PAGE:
It happened once before. An old Yellowknife friend, Vi Beck, learned that she was dying. From her bed at home, she invited friends to accompany her on her final journey via e-mail. She sometimes described the scene outside her window: dog mushers on the frozen bay, Northern Lights, an early winter sunset, a late December sunrise. Sometimes she commented on her failing strength or a word from a loved one. I hadn’t seen her in years, and yet the magic of the Internet allowed me to accompany her into death.
A dozen years have passed and I am on that final trail again, this time in the company of Gary Woolsey, a retired Anglican bishop, small plane pilot and biker here in Calgary. I met him through my husband, Bill, who had been an ecumenical colleague years ago. Gary’s wife, Marie, is my formidable online Scrabble opponent, and also a biker. Gary and Marie are both writers (he of sermons, she of cookbooks), and share a deep love for the North where Gary was a diocesan bush pilot. For some months now, Gary has been living in a hospice.
Lately, Marie has been e-mailing Gary’s meditations to a circle of friends and family. Their title, “From a Hospice Bed,” made me catch my breath, likely because of the stark honesty of it. His latest meditation began with a passage from Acts 2:16-17.
Now, this is what was spoken by the prophet Joel: "In the last days, God says, I will pour out my Spirit on all people. Your sons and daughters will prophesy, your young men will see visions, your old men will dream dreams.”
Gary continues: As my body has been getting stiffer, and swallowing more difficult, I have started dreaming of the end of my life. I was hearing in a semi-conscious dream, the Lord saying to me that it was time to come home; all the work that [God] had wanted me to do was coming to an end. I pleaded for a little more time as my wife, Marie, had gone to a wedding in the Winnipeg area and I wanted her with me. I was on the verge of pressing my call button to ask a staff person to call my sons, Todd and Drew. However, I held off and returned to sleep. I awoke to a new day and again returned to writing my meditations and receiving visitors.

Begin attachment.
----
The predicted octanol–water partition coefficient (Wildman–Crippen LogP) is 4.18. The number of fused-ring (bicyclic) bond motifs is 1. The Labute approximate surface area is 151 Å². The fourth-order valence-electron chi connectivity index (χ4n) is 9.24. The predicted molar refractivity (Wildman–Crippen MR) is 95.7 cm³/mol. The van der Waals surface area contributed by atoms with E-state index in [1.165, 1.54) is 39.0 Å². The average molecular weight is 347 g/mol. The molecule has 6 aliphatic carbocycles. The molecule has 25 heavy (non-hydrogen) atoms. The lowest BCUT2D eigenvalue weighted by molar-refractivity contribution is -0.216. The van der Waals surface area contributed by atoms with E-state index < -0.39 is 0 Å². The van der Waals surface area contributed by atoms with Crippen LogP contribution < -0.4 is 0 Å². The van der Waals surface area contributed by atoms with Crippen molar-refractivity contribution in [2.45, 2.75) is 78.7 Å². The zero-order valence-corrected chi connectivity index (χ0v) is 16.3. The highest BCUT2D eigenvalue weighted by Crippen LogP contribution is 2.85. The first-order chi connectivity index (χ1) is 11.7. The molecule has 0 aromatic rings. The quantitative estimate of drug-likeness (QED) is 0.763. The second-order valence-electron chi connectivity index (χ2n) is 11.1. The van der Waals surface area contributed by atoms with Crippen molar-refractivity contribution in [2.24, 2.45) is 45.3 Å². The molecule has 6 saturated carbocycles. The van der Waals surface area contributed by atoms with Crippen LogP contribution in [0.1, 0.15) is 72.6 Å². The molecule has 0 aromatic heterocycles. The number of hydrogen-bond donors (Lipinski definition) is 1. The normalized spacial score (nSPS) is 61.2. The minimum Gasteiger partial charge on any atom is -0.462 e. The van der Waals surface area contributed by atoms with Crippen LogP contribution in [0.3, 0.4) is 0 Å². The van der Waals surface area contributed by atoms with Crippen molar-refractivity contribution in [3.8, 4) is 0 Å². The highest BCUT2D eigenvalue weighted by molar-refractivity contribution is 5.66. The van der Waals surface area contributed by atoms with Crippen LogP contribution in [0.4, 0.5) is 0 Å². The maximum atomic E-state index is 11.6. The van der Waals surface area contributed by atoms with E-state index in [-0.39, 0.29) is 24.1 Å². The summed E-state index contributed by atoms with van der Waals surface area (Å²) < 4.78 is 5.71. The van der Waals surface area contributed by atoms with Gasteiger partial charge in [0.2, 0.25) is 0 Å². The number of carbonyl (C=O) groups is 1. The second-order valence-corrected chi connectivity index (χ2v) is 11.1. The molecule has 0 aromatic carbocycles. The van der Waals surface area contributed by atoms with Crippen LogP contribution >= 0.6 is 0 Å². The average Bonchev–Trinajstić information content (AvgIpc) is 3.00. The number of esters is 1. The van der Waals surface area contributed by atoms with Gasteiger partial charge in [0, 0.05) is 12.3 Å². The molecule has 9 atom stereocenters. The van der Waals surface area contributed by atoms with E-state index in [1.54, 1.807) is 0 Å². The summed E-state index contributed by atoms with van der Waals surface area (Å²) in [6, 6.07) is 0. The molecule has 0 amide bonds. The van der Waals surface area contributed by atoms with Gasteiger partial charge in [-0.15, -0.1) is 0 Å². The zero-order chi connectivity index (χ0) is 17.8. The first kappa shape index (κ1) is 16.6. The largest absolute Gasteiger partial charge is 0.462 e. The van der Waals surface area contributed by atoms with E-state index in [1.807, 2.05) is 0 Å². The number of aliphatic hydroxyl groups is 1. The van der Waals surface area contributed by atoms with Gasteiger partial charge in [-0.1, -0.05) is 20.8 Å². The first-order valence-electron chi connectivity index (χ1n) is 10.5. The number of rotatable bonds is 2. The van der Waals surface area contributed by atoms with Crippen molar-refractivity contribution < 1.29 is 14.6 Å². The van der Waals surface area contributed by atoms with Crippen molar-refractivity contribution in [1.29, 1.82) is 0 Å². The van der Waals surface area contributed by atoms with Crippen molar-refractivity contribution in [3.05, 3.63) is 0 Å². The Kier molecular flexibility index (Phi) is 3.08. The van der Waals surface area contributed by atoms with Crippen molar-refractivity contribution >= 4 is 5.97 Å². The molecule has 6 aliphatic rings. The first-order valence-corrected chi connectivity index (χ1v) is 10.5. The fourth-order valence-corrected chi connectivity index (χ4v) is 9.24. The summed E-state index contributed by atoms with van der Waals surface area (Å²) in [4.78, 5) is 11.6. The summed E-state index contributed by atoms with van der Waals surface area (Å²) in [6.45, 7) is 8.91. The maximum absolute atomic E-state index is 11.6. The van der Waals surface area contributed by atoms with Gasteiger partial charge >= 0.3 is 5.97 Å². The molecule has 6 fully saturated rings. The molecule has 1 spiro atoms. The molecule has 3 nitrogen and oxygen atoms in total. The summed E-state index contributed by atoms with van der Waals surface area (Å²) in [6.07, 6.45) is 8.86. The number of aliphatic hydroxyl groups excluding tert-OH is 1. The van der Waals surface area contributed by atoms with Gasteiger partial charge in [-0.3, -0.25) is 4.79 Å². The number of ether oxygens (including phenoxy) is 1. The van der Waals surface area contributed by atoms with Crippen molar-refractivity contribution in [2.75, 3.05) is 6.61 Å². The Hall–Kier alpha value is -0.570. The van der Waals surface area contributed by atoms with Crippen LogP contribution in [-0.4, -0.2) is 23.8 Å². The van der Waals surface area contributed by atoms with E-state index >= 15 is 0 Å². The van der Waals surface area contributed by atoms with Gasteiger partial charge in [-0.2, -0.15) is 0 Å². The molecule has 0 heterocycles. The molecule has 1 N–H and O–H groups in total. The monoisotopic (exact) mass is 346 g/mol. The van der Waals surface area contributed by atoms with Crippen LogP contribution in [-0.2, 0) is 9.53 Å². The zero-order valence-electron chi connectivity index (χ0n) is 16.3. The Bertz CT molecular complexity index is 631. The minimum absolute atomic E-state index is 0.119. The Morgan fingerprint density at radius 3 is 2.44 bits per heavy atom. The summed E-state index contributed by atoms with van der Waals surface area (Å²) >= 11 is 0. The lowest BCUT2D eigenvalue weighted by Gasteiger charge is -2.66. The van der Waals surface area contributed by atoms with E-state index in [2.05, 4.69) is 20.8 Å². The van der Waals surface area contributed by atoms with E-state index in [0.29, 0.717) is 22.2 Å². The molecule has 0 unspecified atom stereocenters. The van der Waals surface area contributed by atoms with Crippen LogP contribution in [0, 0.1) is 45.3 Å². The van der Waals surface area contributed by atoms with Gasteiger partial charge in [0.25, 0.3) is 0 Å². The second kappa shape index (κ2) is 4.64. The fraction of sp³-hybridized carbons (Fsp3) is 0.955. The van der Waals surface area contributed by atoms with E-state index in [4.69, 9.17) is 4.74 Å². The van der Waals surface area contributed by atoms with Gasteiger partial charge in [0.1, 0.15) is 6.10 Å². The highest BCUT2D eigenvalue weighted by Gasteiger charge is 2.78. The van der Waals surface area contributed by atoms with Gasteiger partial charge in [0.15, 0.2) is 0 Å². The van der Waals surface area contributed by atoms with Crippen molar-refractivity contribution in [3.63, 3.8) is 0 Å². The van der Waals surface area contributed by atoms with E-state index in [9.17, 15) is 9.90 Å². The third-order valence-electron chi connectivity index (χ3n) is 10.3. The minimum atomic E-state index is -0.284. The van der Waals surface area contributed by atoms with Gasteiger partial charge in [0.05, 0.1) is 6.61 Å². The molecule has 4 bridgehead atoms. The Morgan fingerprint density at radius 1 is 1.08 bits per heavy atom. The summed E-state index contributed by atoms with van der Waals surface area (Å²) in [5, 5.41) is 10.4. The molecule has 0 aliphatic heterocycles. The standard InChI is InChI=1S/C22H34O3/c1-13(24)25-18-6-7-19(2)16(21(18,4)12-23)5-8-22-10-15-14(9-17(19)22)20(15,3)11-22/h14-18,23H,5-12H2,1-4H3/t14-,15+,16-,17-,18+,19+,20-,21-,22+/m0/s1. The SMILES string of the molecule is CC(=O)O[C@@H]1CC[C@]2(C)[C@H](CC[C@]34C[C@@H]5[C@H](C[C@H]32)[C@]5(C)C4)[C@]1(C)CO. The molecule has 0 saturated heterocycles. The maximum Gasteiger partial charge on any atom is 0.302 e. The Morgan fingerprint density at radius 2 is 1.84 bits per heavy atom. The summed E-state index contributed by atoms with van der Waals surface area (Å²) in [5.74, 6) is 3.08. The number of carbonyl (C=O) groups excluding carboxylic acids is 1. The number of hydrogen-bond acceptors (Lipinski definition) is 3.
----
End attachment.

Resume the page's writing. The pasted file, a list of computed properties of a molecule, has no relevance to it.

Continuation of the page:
Are dreams a way for God to prepare us for the future? Sometimes I enjoy looking at scripture passages in a non-traditional way. For instance, what if I read, "Gary, in the last days of your life, I, the Lord God say to you, I will pour out my Spirit on all people; your old men will dream dreams"? And so, God then chooses to speak to me in my old age with words of welcome and comfort.
Gary’s meditation ends with a prayer: Thank you for speaking to us in our waking and our sleeping.
Through these friends I’ve been given a small window to see beyond my day-to-day thoughts and activities. I’ve been offered visions to contemplate: the sun in a northern sky; the dreams of a grandfather. What strikes me is the generosity of both Vi and Gary who offer comfort and companionship to their friends and gratitude to the Creator, even as they walk their own lonely and sacred path. I am thankful for this.
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